White and Williams Team Persuades the PA Supreme Court to Recognize Claim for Aiding and Abetting Fraud
White and Williams attorneys: Edward Koch, Chair of the firm’s Appellate Practice Group, Marc Penchansky, Thomas Fiddler and Justin Proper, represented their colleague and court-appointed receiver, David Marion, in a matter before the Pennsylvania Supreme Court that decided whether Pennsylvania will recognize a tort for aiding and abetting fraud and, if it did, what level of knowledge must a defendant possess to be found liable for the tort. In Marion v. Bryn Mawr Tr. Co., No. 72 MAP 2021, 2023 Pa. LEXIS 57 (Jan. 19, 2023), the Supreme Court held that Pennsylvania does recognize a cause of action for aiding and abetting and that a defendant must have actual knowledge of the fraud to be held liable for aiding and abetting. The Supreme Court further found that actual knowledge can be proven by circumstantial evidence including evidence of willful blindness and intentional ignorance. With this holding, Marion will be able to continue his successful efforts to make the victims of a largescale fraud whole.
This case involves the efforts of David Marion, a federal-court-appointed receiver, to recover the losses sustained by victims of a Ponzi scheme. Through his companies, Robert Bentley defrauded investors and caused millions of dollars of losses. In the final years of his fraudulent operation, Bentley used Bryn Mawr Trust Company’s deposit and wire-transfer accounts in order to facilitate the continuation of his fraudulent operations. When the fraudulent scheme was discovered, the federal court in Philadelphia appointed Marion as receiver and tasked him with marshalling the assets and repaying Bentley’s victims. As part of his responsibilities and with the approval of the federal court and the Securities and Exchange Commission, Marion sued Bryn Mawr looking to recoup a significant part of the victims’ losses.
Prior to trial, the trial court held that Pennsylvania did not recognize a tort for aiding and abetting fraud. It therefore entered summary judgment dismissing that claim. At trial, the jury returned a verdict in favor of the defendant, Bryn Mawr.
On appeal to the Pennsylvania Superior Court, that Court vacated the judgment finding that the verdict was likely the result of prejudicial evidence that should have been excluded from trial. It also overturned the trial court’s order dismissing the claim of aiding and abetting fraud, ruling that Pennsylvania has long recognized such a tort. It further held that a defendant could be liable for that tort if the defendant “knew or should have known” of the underlying fraud but instead exhibited intentional ignorance.
II. SUPREME COURT PROCEEDINGS
In deciding to review the Superior Court’s decision, the Supreme Court agreed to consider only whether Pennsylvania recognized a tort of aiding and abetting fraud and whether the Superior Court had required the appropriate level of knowledge to support such a claim. In reaching its holding, the Supreme Court surveyed the state of this tort in Pennsylvania and other jurisdictions. It recognized that it had previously “implied” recognition of the tort in Skipworth v. Lead Indus. Ass’n, 690 A.2d 169 (Pa. 1997). Furthermore, both of Pennsylvania’s intermediate appellate courts had long recognized such a tort. It cited to several sister states that also recognize the tort and that such a tort was recognized by the drafters of the American Law Institute’s Restatement of the Law of Torts.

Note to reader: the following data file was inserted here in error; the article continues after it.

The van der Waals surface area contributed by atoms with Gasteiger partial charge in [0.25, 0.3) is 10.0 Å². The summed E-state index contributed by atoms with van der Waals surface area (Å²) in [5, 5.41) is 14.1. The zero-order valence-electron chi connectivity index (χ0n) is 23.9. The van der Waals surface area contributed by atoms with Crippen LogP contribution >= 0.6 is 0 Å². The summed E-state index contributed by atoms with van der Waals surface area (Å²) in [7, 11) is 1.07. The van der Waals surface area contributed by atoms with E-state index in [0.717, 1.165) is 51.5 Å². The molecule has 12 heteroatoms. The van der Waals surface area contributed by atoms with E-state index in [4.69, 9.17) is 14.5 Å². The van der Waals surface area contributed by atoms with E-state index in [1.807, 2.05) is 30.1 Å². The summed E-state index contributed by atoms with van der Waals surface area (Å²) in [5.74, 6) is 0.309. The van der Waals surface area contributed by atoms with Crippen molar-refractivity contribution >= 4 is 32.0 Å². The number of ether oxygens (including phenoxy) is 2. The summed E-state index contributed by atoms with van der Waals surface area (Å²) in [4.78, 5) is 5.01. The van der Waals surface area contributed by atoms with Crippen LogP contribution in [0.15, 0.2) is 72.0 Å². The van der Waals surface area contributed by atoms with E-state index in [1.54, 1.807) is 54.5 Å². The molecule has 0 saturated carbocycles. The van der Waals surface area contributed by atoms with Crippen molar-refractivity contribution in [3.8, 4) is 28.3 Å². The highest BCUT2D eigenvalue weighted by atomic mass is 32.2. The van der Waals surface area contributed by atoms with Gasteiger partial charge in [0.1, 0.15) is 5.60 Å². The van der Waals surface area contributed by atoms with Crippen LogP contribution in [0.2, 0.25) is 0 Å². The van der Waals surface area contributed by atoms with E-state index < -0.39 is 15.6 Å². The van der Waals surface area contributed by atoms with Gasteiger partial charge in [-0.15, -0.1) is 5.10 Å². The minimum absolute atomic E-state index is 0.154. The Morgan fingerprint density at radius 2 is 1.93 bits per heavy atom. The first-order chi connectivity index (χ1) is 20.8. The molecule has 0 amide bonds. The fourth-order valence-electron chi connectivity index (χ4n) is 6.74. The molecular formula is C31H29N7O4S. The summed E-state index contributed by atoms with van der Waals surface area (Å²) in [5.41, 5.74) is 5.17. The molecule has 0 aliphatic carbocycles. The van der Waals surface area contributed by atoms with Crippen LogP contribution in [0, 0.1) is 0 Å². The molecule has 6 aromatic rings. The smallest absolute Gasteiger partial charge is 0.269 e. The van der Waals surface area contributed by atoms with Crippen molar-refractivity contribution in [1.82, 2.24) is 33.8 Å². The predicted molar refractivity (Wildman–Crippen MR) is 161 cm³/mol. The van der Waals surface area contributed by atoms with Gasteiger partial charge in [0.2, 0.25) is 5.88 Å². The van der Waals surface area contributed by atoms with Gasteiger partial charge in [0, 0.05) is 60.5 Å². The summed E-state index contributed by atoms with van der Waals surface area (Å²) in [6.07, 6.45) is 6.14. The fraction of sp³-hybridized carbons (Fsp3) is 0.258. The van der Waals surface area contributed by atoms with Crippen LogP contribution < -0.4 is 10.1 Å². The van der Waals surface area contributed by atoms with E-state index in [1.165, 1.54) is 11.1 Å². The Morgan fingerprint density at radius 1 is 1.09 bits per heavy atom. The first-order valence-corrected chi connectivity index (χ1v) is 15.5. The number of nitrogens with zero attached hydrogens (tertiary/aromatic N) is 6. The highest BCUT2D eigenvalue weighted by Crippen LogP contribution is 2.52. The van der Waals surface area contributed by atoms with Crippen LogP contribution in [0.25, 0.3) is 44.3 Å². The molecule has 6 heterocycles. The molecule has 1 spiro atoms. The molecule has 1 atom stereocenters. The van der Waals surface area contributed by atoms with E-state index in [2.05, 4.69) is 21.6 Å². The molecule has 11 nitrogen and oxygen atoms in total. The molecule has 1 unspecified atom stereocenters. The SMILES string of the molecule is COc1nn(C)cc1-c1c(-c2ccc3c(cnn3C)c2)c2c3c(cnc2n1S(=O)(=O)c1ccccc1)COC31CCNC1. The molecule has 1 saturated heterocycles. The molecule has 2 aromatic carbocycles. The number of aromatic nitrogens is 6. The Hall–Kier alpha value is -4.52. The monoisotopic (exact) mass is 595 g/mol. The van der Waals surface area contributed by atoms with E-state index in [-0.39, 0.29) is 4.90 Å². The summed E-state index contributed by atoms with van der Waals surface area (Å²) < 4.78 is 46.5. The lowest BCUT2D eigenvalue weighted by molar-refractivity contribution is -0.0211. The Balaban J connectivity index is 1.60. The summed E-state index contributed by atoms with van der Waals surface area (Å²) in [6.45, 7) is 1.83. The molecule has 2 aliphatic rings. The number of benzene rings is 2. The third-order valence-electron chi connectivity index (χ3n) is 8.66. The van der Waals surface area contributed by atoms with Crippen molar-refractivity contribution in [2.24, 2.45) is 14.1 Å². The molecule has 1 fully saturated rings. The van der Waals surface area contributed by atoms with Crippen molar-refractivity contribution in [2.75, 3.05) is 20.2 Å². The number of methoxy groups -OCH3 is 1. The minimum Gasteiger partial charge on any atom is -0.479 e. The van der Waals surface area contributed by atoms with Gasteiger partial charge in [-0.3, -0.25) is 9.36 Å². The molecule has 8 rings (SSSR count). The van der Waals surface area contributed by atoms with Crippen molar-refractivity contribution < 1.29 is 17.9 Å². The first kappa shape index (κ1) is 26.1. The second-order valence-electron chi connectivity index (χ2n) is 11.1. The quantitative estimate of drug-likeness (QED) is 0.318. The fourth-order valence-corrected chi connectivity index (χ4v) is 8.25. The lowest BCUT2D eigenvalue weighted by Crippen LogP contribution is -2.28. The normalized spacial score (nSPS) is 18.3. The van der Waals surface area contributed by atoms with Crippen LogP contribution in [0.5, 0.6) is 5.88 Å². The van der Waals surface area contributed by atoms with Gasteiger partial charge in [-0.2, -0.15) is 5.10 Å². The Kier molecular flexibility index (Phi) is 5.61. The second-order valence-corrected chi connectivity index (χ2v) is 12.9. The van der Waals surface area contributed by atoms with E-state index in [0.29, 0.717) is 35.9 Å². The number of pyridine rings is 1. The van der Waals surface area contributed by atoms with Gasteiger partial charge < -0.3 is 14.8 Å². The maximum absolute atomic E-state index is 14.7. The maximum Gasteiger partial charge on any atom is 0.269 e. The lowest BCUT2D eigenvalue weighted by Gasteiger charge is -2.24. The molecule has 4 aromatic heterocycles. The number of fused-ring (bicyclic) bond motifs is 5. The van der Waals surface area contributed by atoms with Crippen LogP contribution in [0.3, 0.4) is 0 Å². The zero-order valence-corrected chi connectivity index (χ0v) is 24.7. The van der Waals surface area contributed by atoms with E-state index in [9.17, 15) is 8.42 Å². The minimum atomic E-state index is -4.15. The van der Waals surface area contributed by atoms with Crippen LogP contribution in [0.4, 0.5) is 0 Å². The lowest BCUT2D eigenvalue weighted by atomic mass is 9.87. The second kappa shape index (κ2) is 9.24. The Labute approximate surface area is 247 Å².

The Supreme Court also concluded that recognition of this tort would help deter secondary actors from contributing to fraudulent activities and also help to compensate victims of fraud. The Supreme Court also found exaggerated Bryn Mawr’s contention that innocent actors would be unfairly found to have aided in the fraud.
The Supreme Court further held that to find a defendant liable for aiding and abetting, the plaintiff must show that the defendant had actual knowledge of the fraud. The Supreme Court reasoned that this standard struck the right balance; a plaintiff can still show actual knowledge through circumstantial evidence, including evidence that the defendant intentionally ignored the actions of the fraudster. However, the higher standard also shields potential defendants from the costs of excessive litigation and liability that might result from too low a standard.
This case provides an important clarification of Pennsylvania law. By explicitly recognizing such a tort and setting the standards for proving it, entities involved in complex commercial transactions (e.g., banks, law firms, and brokerages) will have a better understanding of their potential for liability when clients act fraudulently, while still providing a viable cause of action for victims to seek compensation from those who helped those committing the fraud to accomplish their unlawful objectives.